The game of baseball is a bit of a glitch in the world of sports.
For some peculiar reason, there is no game that values statistics quite to the same degree as baseball. In fact, one would be hard-pressed to discover an activity of any kind that competes with America’s pastime on the statistic-loving level. There is just something about the surplus of calculations in the 200-year-old game that deeply intrigues fans, players and analysts.
While many of the game’s stats are pure staples of the sport – runs batted in, earned run average and wins – others such as stolen base percentage, pick-offs and holds tend to fly under the radar in mainstream media and casual fan dialogue.
Within the massive array of statistics that have been collected by Major League Baseball since its inception are a slew of fascinating all-time streaks.
The most astounding streaks are held by Cal Ripken Jr. for his 2,632 consecutive games played, and Joe DiMaggio for his 56-game hit parade.
It goes without saying that these accomplishments garner considerable attention for all the right reasons.
But, it also begs the question: where is the love is for the try-hard fielder who, time after time, brings reliability to the diamond?
There is a definite lack of appreciation for MLB role players who flinch at every foul ball, fight off streaming sun rays, battle the temptation to daydream and manage to block out heckling fans on a trusty basis and, most importantly, do it all for the greater good of their team.
These try-hards – or, in more indebted terms, working class gurus – are the fielders who refuse to take a pitch, at bat, inning or game for granted.
In some isolated cases, these grinders develop a knack to avoid faltering in the field for a string of games at a time.
Since 1957, managers and coaches have had the opportunity to vote on who deserves the annual Rawlings Gold Gloves. This initiative is an incredibly well-received and appropriate method to recognize the game’s defensive stalwarts, yet, it does not bond the disconnect in the acknowledgment towards error-free players.
With that in mind, and with no discredit to Ripken, DiMaggio, or any other significant record holders for that matter, here is the All-Time Errorless Streak Team.
Simply put, they are a handful of fielders who merit acclaim for their commitments to consistency and flawlessness when away from the batter’s box.
P – Roy Oswalt: 121 straight games without committing an error (zero Gold Gloves to his name)
C – Mike Redmond: 253 straight games (zero Gold Gloves to his name)
1B – Kevin Youkilis: 238 straight games (owner of one AL Gold Glove, with Red Sox in 2007)
2B – Placido Polanco: 186 straight games (owner of two AL Gold Gloves, both with Tigers in 2007, 2009)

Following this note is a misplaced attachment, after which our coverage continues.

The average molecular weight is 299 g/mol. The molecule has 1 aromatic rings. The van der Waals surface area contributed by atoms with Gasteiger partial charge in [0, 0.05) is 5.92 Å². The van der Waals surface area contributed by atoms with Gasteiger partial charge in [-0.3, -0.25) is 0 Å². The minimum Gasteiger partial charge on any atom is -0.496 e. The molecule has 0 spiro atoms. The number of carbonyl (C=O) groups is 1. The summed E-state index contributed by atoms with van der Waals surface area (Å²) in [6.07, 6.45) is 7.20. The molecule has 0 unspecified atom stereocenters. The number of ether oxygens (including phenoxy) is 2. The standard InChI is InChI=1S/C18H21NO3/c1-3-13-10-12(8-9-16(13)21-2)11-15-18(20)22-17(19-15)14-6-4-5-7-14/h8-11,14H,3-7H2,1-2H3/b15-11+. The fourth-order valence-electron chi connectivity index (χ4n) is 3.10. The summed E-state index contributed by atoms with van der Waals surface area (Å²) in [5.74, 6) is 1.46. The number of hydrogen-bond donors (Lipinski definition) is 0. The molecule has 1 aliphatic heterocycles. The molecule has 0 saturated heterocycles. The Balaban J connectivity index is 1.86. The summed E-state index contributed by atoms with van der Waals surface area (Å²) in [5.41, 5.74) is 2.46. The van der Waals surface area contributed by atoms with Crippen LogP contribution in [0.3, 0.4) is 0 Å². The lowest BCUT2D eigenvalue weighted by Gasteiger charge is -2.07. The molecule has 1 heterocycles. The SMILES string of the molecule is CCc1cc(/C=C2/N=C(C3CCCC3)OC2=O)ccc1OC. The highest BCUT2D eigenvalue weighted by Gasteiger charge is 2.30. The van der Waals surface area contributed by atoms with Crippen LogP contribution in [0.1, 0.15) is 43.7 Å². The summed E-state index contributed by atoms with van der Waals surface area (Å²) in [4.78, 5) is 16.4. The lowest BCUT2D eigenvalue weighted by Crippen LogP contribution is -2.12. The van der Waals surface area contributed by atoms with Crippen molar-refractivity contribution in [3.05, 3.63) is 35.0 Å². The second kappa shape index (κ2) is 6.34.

3B – Jeff Cirillo, John Wehner: 99 straight games (zero Gold Gloves between the two of them)
SS – Mike Bordick: 110 straight games (zero Gold Gloves to his name)
OF – Darren Lewis: 369 straight games (owner of one NL Gold Glove, with Giants in 1994)
Of the streak demons there are three players who share four Gold Gloves – hardly an average to brag about considering their ability to be perfect at their position through, at the very least, 99 games in a row.
They say pitching wins championships, but without an army of devoted fielders behind the hurler, the possibility of a championship can quickly vanish.
Furthermore, pitchers themselves must develop a strong aptitude for fielding in order to set an example for their teammates behind them. There is nothing more discouraging to other fielders than a fielding error by a pitcher.
One-run losses in baseball are repeatedly mentioned as kryptonite to teams on the fringe of challenging for a pennant or wild card. With stellar fielding and minimal blunders, a ball club is setting themselves up to reduce their one-run losses substantially.
Moreover, one of the greatest components of the game of baseball is that each player’s individual actions directly affect their teammates. This is why errors are such an integral part of day-to-day activity on the diamond.
Although the admiration towards these players is often prevalent in the form of high fives in their own clubhouses, there is little to no outreach by management to better compensate for their tireless efforts.
In fact, with the exception of Youkilis and Oswalt, who currently make $9.375 million and $15 million respectively, the All-Time Errorless Streak Team is filled with depth ball players who are or were by no means the sugar daddies of their big league teams. The other six players’ premiere money-making seasons of their careers average out to approximately $3.5 million, which is remarkably low for a collection of record holders.
The pay discrepancy furthers the connection of the working class MLB player label to members of the All-Time Errorless Streak Team and the numerous other utility men out there who are dedicated to the leather more than the wood.
In the end, though, in true blue-collar spirit, it is not a far stretch to assume that their pride holds more value to them than their bank account.